I wrote this piece after going to see the play Red about Mark Rothko. The title comes from a phrase the art critic Waldemar Januszczak used to describe Rothko’s work.

The Seagram murals at Tate Modern, but go and see them

You can’t understand Mark Rothko’s work until you get close to it. From a distance, it appears to confirm some of the worst assumptions about modern art, particularly abstract art: it’s simple blobs of colour; it took no talent to make; it doesn’t mean anything; a child could do it.

And then you get up close.

The first thing you realise is that the colours aren’t solid; there are variations in tone all across the works. Overall the same colour, certainly, but no more uniform than a face is uniformly pink or brown. The second thing is just how densely worked the paint is. The brushstrokes are visible; and they don’t just go in one direction. Rothko’s brush was busy across this surface, backwards and forwards, up and down, diagonally. The only forms of motion not represented are curves and swirls. This is carefully considered painting. They look the way they do precisely because Rothko consciously intended them to look like that. The brush marks are loose, certainly, but so were Rembrandt’s. So were Van Gogh’s. So were Turner’s.

And then you look at where the colours change. The meticulous blending of one colour into another. It’s exquisite, and as subtle as the variation in tone on any Old Master. These are no thoughtless daubs; this is real technique at work.

The effect of standing in front of a Rothko is difficult to describe. Back when I visited the Tate as a schoolboy, my art teacher said “just stand in front of a whole block of red, so that you can’t see anything else. Think about what it feels like to just be able to see red.” But you can’t do that. That’s when you realise that the size of these paintings was just as carefully considered as their surfaces. No matter how close you get, you can still see other colours in your peripheral vision. It can only be deliberate.

Rothko was playing sensory tricks. As he was a studious man, I can only imagine that he had researched what was known about the way that eyes work and tailored his art accordingly. Human eyes have not evolved to stare at one thing. The visual sense works by detecting boundaries and movement. That is why your eyes move all the time; the fastest muscular movement in anybody’s body. They constantly flicker and rove, seeking out differences all the time; and if they stop moving, you stop seeing. Rothko must have known that his viewers would not be able to their eyes flicking over his colour boundaries, again and again. He must also have known that we instinctively see patterns and familiarity, even when we aren’t looking for them. His paintings look like windows and doorways because he knew that’s what we’d see in his simple designs.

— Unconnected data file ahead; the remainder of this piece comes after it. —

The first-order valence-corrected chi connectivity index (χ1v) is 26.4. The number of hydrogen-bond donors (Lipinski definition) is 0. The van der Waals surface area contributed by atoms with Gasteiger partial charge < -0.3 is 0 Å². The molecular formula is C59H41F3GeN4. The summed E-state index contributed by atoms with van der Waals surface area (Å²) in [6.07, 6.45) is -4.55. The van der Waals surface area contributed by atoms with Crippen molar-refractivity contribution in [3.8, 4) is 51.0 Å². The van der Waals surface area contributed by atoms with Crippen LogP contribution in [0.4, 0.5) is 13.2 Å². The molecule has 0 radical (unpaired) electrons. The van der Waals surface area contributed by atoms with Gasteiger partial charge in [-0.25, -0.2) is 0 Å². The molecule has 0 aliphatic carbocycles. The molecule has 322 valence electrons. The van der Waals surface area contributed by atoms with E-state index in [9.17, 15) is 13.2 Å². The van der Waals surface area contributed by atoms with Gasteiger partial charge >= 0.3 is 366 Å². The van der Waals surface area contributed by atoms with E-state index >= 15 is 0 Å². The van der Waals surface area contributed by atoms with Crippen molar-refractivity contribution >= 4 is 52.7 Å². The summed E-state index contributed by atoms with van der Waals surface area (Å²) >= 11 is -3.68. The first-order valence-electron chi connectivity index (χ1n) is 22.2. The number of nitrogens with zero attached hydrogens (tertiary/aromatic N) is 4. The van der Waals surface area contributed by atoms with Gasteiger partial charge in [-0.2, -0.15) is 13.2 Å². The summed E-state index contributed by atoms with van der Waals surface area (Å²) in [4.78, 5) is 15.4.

So we are meant to feel drawn in to these paintings. We are meant to feel like we are moving towards them, drifting into some new space. And because Rothko, undoubtedly a bit of a control freak, also specified the height at which his pictures were to be hung, we are meant to feel drawn upwards. Perhaps that’s why so many people feel that they have a spiritual quality.

What this means, of course, is that there is no point whatsoever in looking at a Rothko in reproduction. It’s all about the effect of the actual artwork. It overwhelms your senses because it is supposed to. And sitting in a room full of Rothkos is going to be disorienting and profound. That’s exactly what he wanted to happen.

What on earth possessed this meticulous, thoughtful control freak to accept a commission to paint murals for the most expensive restaurant in New York City? Who did he think was going to be in that space, and why? Considering his eventual suicide, was this an act of setting himself up to fail, the first part of his self-destruction?

Rothko rooms are chapels by any definition of the word. They are spaces for introspection where there should not be any other distractions. I’ve never been to the actual Rothko Chapel, with its huge black and indigo panels, but I can’t imagine it’s a happy experience. The Seagram room at Tate Modern certainly isn’t. The panels are the colours of dried blood, and the feeling of being surrounded by them is biological and visceral. It’s not something I can face easily even if I want to.

I think what my teacher (whose name was Ian Ferguson) was getting at is that there is something synaesthetic about standing in front of a Rothko. With your visual sense overloaded, it starts to spill over into other senses. What does it feel like to be standing in front of a field of red? It feels like a buzzing. The colour pulsates, and you know it’s a trick: it’s the effect of the boundary between colours and the way your brain processes that. But knowing that doesn’t stop it happening.

Visiting an exhibition of some of his other works revealed that is not just sound that crosses over with these works. Some of his brighter pieces – oranges and greens, sunny yellows and serene blues – trigger an emotional response. Cheerful, relaxed, energised. The acid green creates a zingy taste along the sides of the tongue, even a phantom smell. I sometimes get the same feelings looking at El Greco, possibly why I find some of his work so uncomfortable to look at. Klimt is another one, with his fields of gold and flesh. I’ve never seen a real Klimt.

It’s a total art, and it’s unlike anything else. Immersive art and virtual reality before the terms were even dreamed of. Art of the senses. What a legacy.

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